Tuesday, May 07, 2013

Universities Australia sticks it to the Australian high technology industry


Universities Australia has launched a recent ad campaign decrying proposed funding cuts to university research.  This ad showcases the products of off-shore corporate giants which are trying to destroy the Australian high tech industry. 


The complicated scientific instrument pictured in the ad from 0:12 to 0:17 is something called a IMS-1280, manufactured by the American technology amalgamation Ametek under the brand name of Cameca, a European tech company which Ametek took over last decade. Ametek is perhaps the most aggressive corporate giant around in trying to leverage the recent high Australian dollar to destroy the Australian technology industry. 

Obviously, Australia is only a mid-size country, and most instrumentation in Australian universities is sourced from off-shore suppliers.  But many of these suppliers are good corporate citizens, who set up Australian subsidiaries, employ Australian graduates, and work closely with Australian agents, subcontractors, and scientists to sustain the high technology industries that define advanced economies in the 21st century.  Indeed, one of these companies, the Japanese technology group JEOL, has an electron probe installed just across the hall from where the picture in the ad was taken.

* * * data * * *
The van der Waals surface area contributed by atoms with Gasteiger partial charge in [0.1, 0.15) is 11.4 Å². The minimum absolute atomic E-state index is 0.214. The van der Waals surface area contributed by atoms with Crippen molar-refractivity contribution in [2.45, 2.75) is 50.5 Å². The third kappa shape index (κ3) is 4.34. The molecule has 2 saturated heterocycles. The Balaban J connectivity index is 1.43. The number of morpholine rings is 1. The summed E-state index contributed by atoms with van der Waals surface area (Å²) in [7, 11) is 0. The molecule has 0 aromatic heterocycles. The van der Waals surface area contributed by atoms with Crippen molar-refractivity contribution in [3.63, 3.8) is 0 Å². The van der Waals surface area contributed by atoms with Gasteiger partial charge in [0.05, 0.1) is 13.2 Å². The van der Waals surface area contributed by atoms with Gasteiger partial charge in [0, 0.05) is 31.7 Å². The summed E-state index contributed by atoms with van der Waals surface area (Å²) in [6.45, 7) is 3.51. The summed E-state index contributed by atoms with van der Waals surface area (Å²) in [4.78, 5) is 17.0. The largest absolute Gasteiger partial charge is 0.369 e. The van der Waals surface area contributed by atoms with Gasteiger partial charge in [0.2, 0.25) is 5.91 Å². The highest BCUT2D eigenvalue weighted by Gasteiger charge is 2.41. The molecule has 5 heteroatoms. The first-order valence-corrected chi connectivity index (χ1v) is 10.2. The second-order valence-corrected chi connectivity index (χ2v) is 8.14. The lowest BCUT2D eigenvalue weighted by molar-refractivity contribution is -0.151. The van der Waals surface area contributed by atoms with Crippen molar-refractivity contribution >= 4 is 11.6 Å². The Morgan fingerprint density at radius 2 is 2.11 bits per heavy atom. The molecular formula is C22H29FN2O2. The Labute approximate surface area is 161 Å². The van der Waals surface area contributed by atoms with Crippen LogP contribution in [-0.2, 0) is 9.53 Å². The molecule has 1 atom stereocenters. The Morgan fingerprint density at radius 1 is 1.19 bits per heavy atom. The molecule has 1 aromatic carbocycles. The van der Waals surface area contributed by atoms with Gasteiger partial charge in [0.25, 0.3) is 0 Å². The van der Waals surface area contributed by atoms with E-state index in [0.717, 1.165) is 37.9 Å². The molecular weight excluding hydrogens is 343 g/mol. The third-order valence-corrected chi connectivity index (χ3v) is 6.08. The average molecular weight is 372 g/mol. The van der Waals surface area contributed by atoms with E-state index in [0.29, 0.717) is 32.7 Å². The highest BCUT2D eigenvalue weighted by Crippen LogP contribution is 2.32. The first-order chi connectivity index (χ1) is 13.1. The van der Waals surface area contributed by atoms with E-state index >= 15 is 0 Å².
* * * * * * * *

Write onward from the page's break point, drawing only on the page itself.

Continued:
Ametek is not a good corporate citizens.  Instead of collaborating with Australian manufacturers, they hire foreign lawyers to block sales around the globe.  While other companies reinvest in Australian research they hire slick Morden-like spokespeople to belittle the achievements of Australian academics.  And instead of helping Australian universities improve productivity and reduce costs through co-developed hardware and software modifications, they lock their customers into exorbitant service contracts, the proceeds of which allow them to underbid Australian companies whose instruments are generally preferred by researchers all over the world.

Every time one of the instruments pictured in this ad is purchased instead of an Australian equivalent, Australian universities lose hundreds of thousands dollars in direct payments from Australian companies and their international customers. It also means that Australian companies cannot create jobs for university graduates, such as those pictured in the first part of the ad.

The government is proposing cuts to university funding because of a revenue shortfall.  Revenue is down because aggressive corporate tactics by companies like Ametek are denying work to Australian companies, resulting in fewer hours worked, reduced income for the employees, and reduced income tax payment to the government.  So the approach of Universities Australia to showcase one of the most aggressive job-killers in their ad asking for government money is incredibly callous to all Australian trying to earn a living outside of the Ivory tower.

3 comments:

Anonymous said...

Are you going to talk to 'Universities Australia' and tell them about this?

Chuck said...

I email them straight up.

Isotopic said...

FWIW, when I originally saw the ad (not associated with your post) I wasn't paying careful attention and thought it was a SHII collector. I guess the CCD for the microchannel plate should have tipped me off.

And the reversed chirality. (Which, by the way, leads to a great joke for a non-specialist audience who ask about the difference between a SHII and a 12X0 - you can blame the Coriolis effect)